I was amazed to find so much rib-tickling in Virago's Wicked: Women's Wit and Humour from Elizabeth I to Ruby Wax (pounds 14.99), edited with aplomb by Fidelis Morgan. Contributors tend towards the literary, though crowned heads and comic auteurs put in a good showing. In the section "God is Love, But Get it in Writing" (a line attributed to Gypsy Rose Lee), Catherine the Great rubs big shoulders with Jo Brand, the former declaring " I shall be an autocrat: that's my trade. And the good Lord will forgive me, that's his" while Brand's gospel runs, "Jesus was also well-known for his miracles, and probably would have formed a band if Smokey Robinson hadn't done it."
When it comes to one-liners there are some women who never let you down: Dorothy Parker, of course, and Mae West - "I used to be Snow White but I drifted". Margot Asquith appears frequently and scores highly, as do Katherine Whitehorn and French and Saunders. Less Joan Rivers would have gone a long way. There are comic stories and such prose oddities as Margaret Atwood's maternal slant on Hamlet in "Gertrude Talks Back", while neat solo turns include Princess Anne's "When I appear in public people expect me to neigh, grind my teeth, paw the ground, swish my tail - none of which is easy."
Two thumping great books from OUP celebrate the rude good health of American women's writing today, while honouring the literary foremothers who brought it about. Editors of both books - Cathy N Davidson and Linda Wagner-Martin - are lively Southern professors who think "big and authoritative" can still mean freewheeling and unstodgy. The Oxford Companion to Women's Writing in the United States (pounds 35) is a 1,000-page encylopedia which includes short biographies, definitions of feminist terminology, descriptions of women's movements and trends in criticism. You can tiptoe through the feminist (and backlash) minefield, bone up on cultural traditions, fill any black holes in your literary vocabulary and wince at the new argot: "performativity" and "gynocritical" may not be pretty words, but at least you will know what is meant by them.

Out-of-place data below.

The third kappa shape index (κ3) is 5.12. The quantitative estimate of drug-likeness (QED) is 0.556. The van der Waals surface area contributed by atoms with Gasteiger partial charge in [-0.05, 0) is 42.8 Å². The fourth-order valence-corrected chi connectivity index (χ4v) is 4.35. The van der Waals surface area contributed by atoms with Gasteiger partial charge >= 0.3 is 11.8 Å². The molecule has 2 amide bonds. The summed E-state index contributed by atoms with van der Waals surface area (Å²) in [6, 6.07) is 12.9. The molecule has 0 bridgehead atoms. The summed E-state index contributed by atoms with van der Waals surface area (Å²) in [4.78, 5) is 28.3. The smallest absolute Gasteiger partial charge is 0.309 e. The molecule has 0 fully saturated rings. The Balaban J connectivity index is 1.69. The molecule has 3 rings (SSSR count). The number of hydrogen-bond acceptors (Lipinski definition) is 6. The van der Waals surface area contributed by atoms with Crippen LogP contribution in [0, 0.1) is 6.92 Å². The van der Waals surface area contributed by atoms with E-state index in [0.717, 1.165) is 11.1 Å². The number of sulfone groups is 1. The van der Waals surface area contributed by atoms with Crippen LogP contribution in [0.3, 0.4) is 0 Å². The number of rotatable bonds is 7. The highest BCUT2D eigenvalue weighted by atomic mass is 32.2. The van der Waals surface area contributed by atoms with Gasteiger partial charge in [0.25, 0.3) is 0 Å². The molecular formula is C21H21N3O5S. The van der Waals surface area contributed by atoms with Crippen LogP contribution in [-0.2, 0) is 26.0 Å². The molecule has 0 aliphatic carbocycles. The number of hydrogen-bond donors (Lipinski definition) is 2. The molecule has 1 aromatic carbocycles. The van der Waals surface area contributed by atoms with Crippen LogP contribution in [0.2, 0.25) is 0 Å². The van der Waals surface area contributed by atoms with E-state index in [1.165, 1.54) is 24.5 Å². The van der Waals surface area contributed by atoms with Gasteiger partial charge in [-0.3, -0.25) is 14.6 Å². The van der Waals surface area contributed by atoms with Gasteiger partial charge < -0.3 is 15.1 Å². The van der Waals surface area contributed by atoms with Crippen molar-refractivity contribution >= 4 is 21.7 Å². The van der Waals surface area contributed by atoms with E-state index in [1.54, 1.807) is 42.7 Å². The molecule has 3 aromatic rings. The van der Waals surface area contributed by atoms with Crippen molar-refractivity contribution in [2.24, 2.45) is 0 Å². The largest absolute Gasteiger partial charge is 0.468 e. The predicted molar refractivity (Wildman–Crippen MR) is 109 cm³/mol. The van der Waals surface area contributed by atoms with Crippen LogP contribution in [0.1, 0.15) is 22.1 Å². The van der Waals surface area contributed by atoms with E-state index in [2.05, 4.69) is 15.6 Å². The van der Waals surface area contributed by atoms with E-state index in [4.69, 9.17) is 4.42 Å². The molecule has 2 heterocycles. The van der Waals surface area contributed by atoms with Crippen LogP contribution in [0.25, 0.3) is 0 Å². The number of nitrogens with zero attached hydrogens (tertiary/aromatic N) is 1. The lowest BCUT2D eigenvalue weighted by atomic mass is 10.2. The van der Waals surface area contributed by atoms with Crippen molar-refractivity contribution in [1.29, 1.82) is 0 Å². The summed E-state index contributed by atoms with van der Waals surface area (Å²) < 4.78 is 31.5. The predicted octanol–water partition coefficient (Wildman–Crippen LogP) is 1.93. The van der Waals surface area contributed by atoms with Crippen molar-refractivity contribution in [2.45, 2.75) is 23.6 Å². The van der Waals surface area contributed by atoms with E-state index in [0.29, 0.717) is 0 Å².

Five hundred American scholars were asked to contribute entries, which leads to a baffling diversity of styles: some definitions tidily encyclopedic, while free-form topics like "Girlhood" or "Beauty" become a platform for someone's pet rant (all entries have by-lines). The definition of "a storytelling" is a long first-person narrative featuring the contributor's four-year- old son. But if you're in the mood for a meander from topic to topic, it works a bit like a good gossip and must be a godsend for students.
The companion to the Companion, as it were, is The Oxford Book of Women's Writing in the United States (pounds 20): "We hoped to build a book that, relieved of an obligation to be comprehensive, readers could simply enjoy." And, as in the Companion, "writing" includes not just formal literature but letters, diaries, daybooks, even recipes. There are some fascinating historical treats, like Marietta Volley (1836-1926), a St Louis political satirist as popular in her day as Mark Twain, who, writing through her homespun, plain-talking heroine Samantha (wife of a conservative clod), addresses racism, family violence, class pretensions and the sexual double standard with wit and clout. Further north, in New York, late-Victorian women found a sympathetic portraitist in Kate Chopin, whose "A Pair of Silk Stockings" shows a widow mentally dividing up a $15 windfall she has received between her many children's needs and then going on her own unstoppable shopping spree. In "The Captain's Lady's Cookbook" of 1871, a grateful wife celebrates her husband's return from the sea, and includes the tempting-looking recipe he brought back for "Jamaica Schrimp".